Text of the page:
Uncollected Works
INTRODUCTION to Mateship with Birds by A.H. Chisholm

Its is many years since I first heard of the fame of Mr. A. H. Chisholm, who has honored me with a request to write a preface for his book on birds. I say "honored" because he might easily have found a man capable of writing a worthier preface than mineto such a worthy book. I value the compliment the more, because it was mainly through the writings Mr. Chisholm that I began to take an interest in Australian birds, discovering a new pleasure, and always endure.

Many books have now been written about Australian birds. I suppose nearly all these books are chiefly of interest to the scientist, who delights in naming a live bird in a dead language. But, by the layman amongst bird lovers - whose interest is no less keen because non-scientific - such a book as Mateship with Birds will be most heartily welcomed.

Although, in regard to the scientific aspect, Mr. Chisholm generally regarded as one of the foremost authorities upon birds in Australia, he is not content with mere classification and tabulation. This book of his has been, in a sense, an inspiration. Not only will it be of great interest to the bird lover and the bird observer, but many a man who hitherto has taken little interest in such things will find here new inteerst and fresh delights. Even he, whose only acquaintance with birds has been amongst sparrows of city streets, and an occasional pigeon or blackbird, will discover unexpected entertainment.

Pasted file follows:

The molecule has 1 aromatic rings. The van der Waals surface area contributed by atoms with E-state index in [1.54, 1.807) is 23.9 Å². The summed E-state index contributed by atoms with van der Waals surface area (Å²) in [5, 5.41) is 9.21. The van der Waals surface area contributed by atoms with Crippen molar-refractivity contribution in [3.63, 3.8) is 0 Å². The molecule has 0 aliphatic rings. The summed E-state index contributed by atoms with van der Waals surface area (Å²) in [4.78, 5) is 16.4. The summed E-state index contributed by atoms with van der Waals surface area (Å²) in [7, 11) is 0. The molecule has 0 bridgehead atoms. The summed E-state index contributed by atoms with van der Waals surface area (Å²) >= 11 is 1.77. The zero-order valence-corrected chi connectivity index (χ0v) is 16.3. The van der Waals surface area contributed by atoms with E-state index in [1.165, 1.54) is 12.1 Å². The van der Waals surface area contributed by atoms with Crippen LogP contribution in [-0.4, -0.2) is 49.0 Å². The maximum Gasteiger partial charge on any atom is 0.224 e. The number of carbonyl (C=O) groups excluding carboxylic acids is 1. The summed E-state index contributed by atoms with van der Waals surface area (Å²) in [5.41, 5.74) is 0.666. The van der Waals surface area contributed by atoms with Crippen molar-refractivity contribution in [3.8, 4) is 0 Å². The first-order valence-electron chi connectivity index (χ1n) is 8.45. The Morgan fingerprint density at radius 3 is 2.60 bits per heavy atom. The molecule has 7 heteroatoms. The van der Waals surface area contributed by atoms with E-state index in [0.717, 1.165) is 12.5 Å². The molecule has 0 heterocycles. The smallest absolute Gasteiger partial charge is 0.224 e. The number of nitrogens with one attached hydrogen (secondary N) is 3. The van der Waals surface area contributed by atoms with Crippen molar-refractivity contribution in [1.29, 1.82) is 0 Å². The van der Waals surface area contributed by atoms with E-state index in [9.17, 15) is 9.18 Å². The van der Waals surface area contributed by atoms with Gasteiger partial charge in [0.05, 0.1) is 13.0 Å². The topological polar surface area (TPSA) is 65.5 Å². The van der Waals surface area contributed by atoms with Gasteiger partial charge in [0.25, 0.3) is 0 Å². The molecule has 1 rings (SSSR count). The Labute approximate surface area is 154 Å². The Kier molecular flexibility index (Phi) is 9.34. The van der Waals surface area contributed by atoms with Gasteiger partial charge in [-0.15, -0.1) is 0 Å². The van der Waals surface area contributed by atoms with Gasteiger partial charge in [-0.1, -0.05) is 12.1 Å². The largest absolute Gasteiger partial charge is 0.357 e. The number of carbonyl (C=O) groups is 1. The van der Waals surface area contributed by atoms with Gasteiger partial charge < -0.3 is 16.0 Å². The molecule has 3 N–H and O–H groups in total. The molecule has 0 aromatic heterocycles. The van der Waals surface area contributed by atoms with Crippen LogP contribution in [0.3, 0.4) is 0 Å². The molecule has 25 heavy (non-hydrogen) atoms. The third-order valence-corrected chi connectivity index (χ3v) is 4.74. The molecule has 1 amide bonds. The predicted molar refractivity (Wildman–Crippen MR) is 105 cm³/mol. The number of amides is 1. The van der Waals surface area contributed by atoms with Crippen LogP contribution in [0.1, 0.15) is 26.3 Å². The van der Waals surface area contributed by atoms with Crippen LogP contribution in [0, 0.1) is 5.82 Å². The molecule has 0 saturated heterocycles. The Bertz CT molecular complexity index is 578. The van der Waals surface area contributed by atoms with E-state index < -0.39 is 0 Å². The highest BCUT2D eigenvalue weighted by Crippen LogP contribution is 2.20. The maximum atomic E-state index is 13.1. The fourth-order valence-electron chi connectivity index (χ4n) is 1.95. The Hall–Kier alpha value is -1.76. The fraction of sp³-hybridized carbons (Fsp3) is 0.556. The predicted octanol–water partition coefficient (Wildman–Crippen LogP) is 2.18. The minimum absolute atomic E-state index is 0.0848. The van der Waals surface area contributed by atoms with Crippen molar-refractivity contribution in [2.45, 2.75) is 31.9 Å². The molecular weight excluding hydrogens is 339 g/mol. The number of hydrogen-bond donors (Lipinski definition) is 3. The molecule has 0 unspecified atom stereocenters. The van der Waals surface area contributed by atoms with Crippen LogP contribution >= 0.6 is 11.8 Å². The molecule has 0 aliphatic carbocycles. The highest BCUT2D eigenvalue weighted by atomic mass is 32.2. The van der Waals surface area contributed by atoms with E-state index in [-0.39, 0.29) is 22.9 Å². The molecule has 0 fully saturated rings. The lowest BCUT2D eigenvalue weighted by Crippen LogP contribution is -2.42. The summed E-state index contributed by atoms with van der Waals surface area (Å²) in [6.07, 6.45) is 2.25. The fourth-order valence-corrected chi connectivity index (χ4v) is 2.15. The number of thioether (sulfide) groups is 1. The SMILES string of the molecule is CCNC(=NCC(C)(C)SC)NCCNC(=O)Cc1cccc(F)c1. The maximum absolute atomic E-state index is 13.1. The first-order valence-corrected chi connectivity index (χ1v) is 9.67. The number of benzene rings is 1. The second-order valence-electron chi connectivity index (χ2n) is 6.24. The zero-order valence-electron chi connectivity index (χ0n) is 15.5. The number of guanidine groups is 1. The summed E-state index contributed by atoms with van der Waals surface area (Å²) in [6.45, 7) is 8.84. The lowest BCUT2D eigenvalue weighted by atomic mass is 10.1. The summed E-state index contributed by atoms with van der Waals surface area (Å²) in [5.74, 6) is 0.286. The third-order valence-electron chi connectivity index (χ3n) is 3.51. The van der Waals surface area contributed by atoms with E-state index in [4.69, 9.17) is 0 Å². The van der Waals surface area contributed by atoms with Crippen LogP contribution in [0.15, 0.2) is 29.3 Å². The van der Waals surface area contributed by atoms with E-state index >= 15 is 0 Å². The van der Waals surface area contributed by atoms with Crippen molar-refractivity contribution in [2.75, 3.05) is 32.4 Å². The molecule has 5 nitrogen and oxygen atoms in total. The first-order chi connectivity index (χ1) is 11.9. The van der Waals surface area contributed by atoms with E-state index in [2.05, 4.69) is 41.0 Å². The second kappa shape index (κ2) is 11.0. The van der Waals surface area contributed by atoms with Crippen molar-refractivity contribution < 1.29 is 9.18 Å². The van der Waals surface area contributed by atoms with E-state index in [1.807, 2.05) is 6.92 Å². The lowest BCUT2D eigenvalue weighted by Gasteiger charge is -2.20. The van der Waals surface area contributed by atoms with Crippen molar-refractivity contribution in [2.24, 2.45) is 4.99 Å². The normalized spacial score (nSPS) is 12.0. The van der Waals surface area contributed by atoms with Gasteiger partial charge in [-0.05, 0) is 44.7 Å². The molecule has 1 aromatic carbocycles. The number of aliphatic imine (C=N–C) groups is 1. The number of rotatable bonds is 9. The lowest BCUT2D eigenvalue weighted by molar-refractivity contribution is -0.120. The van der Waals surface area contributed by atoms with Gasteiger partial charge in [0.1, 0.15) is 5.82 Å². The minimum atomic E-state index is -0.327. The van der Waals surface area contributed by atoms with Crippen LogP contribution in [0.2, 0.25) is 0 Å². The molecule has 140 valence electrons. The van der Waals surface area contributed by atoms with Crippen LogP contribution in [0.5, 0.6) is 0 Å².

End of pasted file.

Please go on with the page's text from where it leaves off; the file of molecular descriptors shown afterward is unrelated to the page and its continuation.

The title is a particularly happy one, for it indicates the author's fraternal attitude and methods. Many a learned savant shoots birds with a gun and writes about them as a pedant. Mr. Chisholm shoots them with a camera and writes about them as a human being.

The title reminds me of a certain good mate of mine - a grey thrush who came to me regularly each morning for his breakfast. He ate confidently from my hand, and, having eaten, piped a song of thanksgiving. His name was "George." A prowling cat got him in the end. A book upon "Mateship with Cats" would earn my hearty disapproval.

It is a good thing that Australians, during recent years, have taken a vastly increased interest both in the flora and in the birds of their native land. So far as the birds are concerned, this book will do much to stimulate that interest. Here is a human story, and an entertaining story, written by one who has an accurate knowledge of his subject.

For these reasons, and for the sake of our mates the birds, it is recommended not alone to bird lovers, but to every Australian who has taken an interest in birds. And how many among us have listened to the mellow fluting of the grey thrush at eve, or the wild, free piping of magpies at morn, and have remained unmoved.

("The Sentimental Bloke").

First edition, 1922

Copyright © Perry Middlemiss 2002